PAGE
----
Friday, June 9, 2017

The Burning Boulder

Being embraced by the arms of the Holy Spirit

John 7:37-39 
On the last and greatest day of the feast, Jesus stood up and exclaimed, "Let anyone who thirsts come to me and drink. As Scripture says: Rivers of living water will flow from within him who believes in me." He said this in reference to the Spirit that those who came to believe in him were to receive. There was, of course, no Spirit yet, because Jesus had not yet been glorified.

           Two of the great Scriptural symbols of the Holy Spirit are “water” and “fire.” These two elements of water and fire speak especially loudly in a funeral Mass. Recently, I explained to some altar servers before a funeral: “I’ll need the holy water at the beginning, and the incense (fire) at the end. Now, to help you remember that, just think how we begin and end our Christian life. We begin with baptism in water and end in the fires of purgatory.” The altar servers eyes became round as saucers, and I quickly added, “I’m just kidding! I’m sure you’ll go straight to heaven.” Those poor kids are traumatized for life, but some traumas are good for the soul, if they’re caused by the Holy Spirit.

            I’ll never forget when I saw how fire and water can work together like a one-two punch; they are a formidable force. About 20 years ago I went to Honduras on a mission trip. One of our projects was to install a septic tank for the local hospital. Don’t ask what they used before the septic tank. Since they didn’t have any power equipment, the dug with shovels and hoes and picks a huge hole about 20 feet deep, 20 feet wide and 20 feet long. But in the middle of the hole was a huge rock about 8 feet in diameter. There was no way to haul it out of the hole and their tools were ineffective against the rock. You’ll be amazed at their solution. They started by digging around the base of the boulder and brought in wood from nearby trees and shrubs. They arranged the wood around the base of the rock and started a blazing fire. After the fire had heated the rock almost to the point where it was glowing red with heat, they brought buckets of cold sea water and splashed it on the burning boulder. Can you guess what happened to the rock? The clash of heat and cold cracked the seemingly impregnable rock into a hundred small pieces, which the people carried out with ease. And that’s how fire and water of the Holy Spirit work throughout our lives: cracking our hard hearts and hard heads, so God’s love can break through.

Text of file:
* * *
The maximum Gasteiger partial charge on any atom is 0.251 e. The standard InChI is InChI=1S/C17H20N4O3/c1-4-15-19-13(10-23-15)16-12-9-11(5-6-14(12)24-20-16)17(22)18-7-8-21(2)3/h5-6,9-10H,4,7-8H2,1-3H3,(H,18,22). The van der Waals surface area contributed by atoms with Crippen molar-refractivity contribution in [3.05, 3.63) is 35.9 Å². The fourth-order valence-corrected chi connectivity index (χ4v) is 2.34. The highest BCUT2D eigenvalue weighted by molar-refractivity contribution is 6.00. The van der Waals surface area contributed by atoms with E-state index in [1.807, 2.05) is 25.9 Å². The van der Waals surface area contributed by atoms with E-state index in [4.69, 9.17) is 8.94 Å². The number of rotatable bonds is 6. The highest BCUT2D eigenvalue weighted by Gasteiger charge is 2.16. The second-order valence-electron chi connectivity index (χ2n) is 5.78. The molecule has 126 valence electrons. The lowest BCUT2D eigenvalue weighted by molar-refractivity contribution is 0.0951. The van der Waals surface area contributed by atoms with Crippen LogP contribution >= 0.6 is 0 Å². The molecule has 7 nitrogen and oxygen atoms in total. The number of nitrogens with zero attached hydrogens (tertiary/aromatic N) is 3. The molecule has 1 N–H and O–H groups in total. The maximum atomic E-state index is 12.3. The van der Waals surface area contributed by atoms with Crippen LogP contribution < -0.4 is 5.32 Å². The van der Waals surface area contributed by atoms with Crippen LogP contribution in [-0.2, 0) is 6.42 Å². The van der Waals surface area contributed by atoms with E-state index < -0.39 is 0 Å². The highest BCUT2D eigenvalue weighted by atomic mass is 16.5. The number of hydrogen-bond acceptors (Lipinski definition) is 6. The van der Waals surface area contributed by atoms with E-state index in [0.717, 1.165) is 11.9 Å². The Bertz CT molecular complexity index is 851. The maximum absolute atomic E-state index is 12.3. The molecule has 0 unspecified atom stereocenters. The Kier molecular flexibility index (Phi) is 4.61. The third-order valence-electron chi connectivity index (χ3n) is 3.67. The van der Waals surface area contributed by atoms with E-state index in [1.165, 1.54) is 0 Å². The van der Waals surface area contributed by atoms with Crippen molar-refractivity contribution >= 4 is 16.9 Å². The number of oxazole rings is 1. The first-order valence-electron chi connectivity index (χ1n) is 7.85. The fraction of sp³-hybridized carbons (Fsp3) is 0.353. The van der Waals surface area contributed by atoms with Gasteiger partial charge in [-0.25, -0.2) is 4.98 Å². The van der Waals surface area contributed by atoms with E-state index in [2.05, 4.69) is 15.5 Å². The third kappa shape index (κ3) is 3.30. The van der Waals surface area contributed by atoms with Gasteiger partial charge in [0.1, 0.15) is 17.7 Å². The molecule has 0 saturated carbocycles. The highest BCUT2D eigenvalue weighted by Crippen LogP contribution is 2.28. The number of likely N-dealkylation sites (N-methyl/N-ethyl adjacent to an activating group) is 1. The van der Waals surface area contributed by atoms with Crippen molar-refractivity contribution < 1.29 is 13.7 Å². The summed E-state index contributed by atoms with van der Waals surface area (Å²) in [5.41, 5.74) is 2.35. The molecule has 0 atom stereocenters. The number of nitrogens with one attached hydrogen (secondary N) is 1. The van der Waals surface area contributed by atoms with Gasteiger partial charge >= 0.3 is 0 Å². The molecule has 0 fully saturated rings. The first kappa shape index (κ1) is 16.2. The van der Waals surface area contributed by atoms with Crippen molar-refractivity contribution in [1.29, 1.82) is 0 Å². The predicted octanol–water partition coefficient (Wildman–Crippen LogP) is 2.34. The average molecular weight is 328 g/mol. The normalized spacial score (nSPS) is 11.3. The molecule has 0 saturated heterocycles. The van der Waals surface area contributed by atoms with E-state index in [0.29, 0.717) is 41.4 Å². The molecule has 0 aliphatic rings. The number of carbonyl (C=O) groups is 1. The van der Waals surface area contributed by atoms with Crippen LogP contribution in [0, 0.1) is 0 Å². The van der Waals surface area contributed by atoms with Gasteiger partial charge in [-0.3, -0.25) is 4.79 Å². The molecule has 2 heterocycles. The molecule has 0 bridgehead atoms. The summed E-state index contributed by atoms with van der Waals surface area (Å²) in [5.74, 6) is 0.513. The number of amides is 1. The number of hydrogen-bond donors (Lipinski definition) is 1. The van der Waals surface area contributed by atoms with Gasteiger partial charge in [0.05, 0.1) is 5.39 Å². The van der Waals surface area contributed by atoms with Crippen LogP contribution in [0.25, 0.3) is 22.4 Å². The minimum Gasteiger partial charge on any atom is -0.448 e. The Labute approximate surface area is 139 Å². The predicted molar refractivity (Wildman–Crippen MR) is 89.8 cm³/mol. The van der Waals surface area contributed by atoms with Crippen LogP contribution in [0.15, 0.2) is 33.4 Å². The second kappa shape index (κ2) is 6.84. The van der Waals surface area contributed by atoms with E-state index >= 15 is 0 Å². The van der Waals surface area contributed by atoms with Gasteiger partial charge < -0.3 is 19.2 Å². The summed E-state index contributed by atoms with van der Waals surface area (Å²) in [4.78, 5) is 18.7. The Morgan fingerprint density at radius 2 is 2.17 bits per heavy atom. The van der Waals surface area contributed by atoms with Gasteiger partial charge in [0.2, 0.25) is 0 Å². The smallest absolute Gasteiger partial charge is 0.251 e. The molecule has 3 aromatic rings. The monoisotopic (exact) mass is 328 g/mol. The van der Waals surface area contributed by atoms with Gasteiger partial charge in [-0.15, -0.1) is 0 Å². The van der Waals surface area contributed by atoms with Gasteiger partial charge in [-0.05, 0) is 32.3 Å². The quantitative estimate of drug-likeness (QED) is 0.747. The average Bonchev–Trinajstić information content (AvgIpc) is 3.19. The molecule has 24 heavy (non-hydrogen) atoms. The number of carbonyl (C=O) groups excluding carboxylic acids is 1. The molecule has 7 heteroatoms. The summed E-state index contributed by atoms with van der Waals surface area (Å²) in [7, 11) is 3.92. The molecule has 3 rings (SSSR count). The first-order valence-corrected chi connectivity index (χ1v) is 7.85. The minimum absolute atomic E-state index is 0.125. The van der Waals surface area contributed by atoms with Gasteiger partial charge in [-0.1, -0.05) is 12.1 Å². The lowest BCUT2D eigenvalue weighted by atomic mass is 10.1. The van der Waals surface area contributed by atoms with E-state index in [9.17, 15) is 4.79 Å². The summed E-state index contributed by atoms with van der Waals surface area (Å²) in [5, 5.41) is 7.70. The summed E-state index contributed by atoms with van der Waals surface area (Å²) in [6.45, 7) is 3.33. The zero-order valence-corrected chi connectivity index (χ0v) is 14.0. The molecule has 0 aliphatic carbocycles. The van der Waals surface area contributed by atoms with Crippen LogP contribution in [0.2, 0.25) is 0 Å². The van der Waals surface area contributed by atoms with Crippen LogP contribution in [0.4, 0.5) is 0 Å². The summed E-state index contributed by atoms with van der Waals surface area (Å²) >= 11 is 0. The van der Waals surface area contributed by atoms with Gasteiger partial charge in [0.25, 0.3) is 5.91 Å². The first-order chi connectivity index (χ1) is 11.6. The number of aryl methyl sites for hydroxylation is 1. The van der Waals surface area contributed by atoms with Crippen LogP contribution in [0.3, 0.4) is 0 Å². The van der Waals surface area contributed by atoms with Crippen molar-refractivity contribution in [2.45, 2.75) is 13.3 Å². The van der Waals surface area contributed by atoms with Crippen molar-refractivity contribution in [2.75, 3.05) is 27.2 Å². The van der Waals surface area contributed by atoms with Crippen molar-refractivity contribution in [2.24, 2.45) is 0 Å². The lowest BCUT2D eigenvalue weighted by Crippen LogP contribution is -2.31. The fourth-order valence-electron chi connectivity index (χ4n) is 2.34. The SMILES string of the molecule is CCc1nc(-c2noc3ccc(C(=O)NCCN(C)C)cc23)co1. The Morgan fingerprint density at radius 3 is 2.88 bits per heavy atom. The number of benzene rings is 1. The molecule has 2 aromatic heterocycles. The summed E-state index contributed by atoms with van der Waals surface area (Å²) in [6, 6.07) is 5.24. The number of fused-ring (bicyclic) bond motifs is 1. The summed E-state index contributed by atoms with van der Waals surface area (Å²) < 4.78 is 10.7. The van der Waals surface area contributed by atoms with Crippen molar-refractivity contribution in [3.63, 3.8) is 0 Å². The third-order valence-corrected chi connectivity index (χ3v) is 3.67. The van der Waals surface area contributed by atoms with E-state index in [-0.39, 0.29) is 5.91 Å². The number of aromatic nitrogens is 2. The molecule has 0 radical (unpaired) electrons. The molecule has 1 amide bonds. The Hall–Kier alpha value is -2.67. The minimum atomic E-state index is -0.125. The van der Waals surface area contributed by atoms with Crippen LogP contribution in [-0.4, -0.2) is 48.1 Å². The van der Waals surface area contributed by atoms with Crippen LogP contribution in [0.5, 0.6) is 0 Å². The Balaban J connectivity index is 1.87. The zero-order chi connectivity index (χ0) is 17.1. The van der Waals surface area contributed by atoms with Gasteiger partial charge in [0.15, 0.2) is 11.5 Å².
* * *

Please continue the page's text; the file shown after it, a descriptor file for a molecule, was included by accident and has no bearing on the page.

In the gospel reading, Jesus describes the first of the these two symbols of the Holy Spirit, namely, the water. Our Lord declares: “Rivers of living water will flow from within him who believes in me.” And in case you didn’t catch the cause of the water, John makes Jesus’ meaning plain, adding: “He said this in reference to the Spirit that those who came to believe in him were to receive.” In other words, one of the primary symbols of the Holy Spirit in Scripture is “water.” In fact, every time you hear a reference to the spiritual meaning of water in the Old or New Testament it’s almost always a reference to the Holy Spirit. Read the Bible with that in mind, and you’ll get a lot of surplus value in the Scriptures.